07/10/2013 05:50 pm ET Updated Sep 09, 2013

Nation Mourns Murder of Much Loved Source of Laughter

It's been two weeks but we"re not over it. We probably never will be. George Zimmerman's defense attorney Don West has slain one of our most cherished forms of humor. Worse, he's done it with what our justice system refers to as "depraved indifference".

How many the times I entertained friends and family alike with clever variations of the "knock knock" joke? Whenever there was a lull in the conversation, an awkward meeting between strangers, a boring business meeting that seemed to have no point. Whether it was breaking the ice at a tax audit, or lightening the mood on a hot crowded subway the 'knock knock' joke always served me well.

I won't go into a list of my all-time favorites. It makes me too sad. I will tell you that the popular switcheroo on the usual "knock knock" format gave me hours and hours of pleasure. This is when you tell the other person to begin the joke.

Other person: Knock knock. Me: Who's there?

The look of confusion on their face was better, in my opinion, than all the punch lines Jimmy Kimmel could ever dream up.

The following is courtesy of Wikipedia who by the way is doing a little fundraising right now. They are asking for three dollars per entry read. In my munificence I gave 20 dollars, which puts me near the top of their heavy donor list. Since I am using so much of their information for today's blog I figured it was the least I could do.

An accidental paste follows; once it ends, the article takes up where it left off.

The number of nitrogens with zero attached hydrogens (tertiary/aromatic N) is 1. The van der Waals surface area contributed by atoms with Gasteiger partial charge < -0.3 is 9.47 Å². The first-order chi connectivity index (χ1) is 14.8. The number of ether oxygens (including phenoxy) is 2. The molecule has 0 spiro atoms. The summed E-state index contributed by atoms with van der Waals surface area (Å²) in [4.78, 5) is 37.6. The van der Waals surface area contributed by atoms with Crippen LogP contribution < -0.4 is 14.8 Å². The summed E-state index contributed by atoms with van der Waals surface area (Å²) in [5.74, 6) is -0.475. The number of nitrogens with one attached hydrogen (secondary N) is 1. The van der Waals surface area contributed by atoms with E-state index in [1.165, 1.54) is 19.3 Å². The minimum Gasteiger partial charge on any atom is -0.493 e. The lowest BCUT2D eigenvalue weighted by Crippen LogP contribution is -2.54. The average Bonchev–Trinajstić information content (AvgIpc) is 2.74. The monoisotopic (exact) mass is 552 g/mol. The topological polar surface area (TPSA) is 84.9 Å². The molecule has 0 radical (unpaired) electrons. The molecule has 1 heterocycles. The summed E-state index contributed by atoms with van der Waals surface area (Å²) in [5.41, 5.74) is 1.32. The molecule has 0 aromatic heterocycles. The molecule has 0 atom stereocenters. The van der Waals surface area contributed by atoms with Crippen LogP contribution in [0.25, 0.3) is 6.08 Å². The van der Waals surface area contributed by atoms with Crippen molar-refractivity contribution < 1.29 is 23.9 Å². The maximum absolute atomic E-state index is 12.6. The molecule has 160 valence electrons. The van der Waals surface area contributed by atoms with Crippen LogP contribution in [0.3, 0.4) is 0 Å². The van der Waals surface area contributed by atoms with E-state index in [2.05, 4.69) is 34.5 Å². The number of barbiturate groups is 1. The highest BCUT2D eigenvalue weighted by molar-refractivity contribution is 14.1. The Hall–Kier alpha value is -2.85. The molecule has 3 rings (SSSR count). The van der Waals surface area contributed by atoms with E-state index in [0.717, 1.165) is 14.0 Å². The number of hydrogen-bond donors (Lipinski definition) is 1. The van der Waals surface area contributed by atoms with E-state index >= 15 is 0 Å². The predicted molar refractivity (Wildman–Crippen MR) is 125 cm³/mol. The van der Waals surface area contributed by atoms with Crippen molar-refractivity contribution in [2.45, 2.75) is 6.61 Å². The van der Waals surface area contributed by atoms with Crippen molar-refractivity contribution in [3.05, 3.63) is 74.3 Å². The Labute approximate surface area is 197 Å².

In Shakespeare's Macbeth a porter intended for comic relief delivers a twenty-line monologue and satire that references events of the time. While following the "knock knock, who's there?" pattern, it is performed entirely by one character with knocks from off-stage. The porter (drunk in most performances but hungover in the original) pretends he is the porter to the gates of hell and welcomes sinners of different professions:

(Macbeth ActII, sciii)

Knock, knock, knock! Who's there, i' th' name of Beelzebub? Here's a farmer that hanged himself on the expectation of plenty. Come in time, have napkins enough about you, here you'll sweat for 't.

(This is a joke referring to a price drop in crops, as well as a joke about the heat in hell)
Knock, knock! Who's there, in th' other devil's name? Faith, here's an equivocator that could swear in both the scales against either scale, who committed treason enough for God's sake, yet could not equivocate to heaven. O, come in, equivocator.

(This passage is believed to be a reference to a trial of the Jesuits who were charged with equivocation speaking unclearly or speaking with double meaning)
Knock, knock, knock! Who's there? Faith, here's an English tailor come hither for stealing out of a French hose. Come in, tailor. Here you may roast your goose.

(The tailor is accused of stealing cloth while making breeches, this is a joke about a fashion trend in Shakespearian times, also a pun for roasting the tailor's iron with the heat of hell)" Courtesy of Wikipedia.

Believe me, Shakespeare would be rolling in his grave if he had witnessed, as we all had, the savage slaying of "knock knock" on national TV.

Me: Knock knock. Other person: Who's there? Me: Don West. Other person: Don West who? Me: Don West, you should be ashamed of yourself!

To help defray the costs of my donation to Wikipedia, my latest book, Expecting Miracles, is now available on Amazon: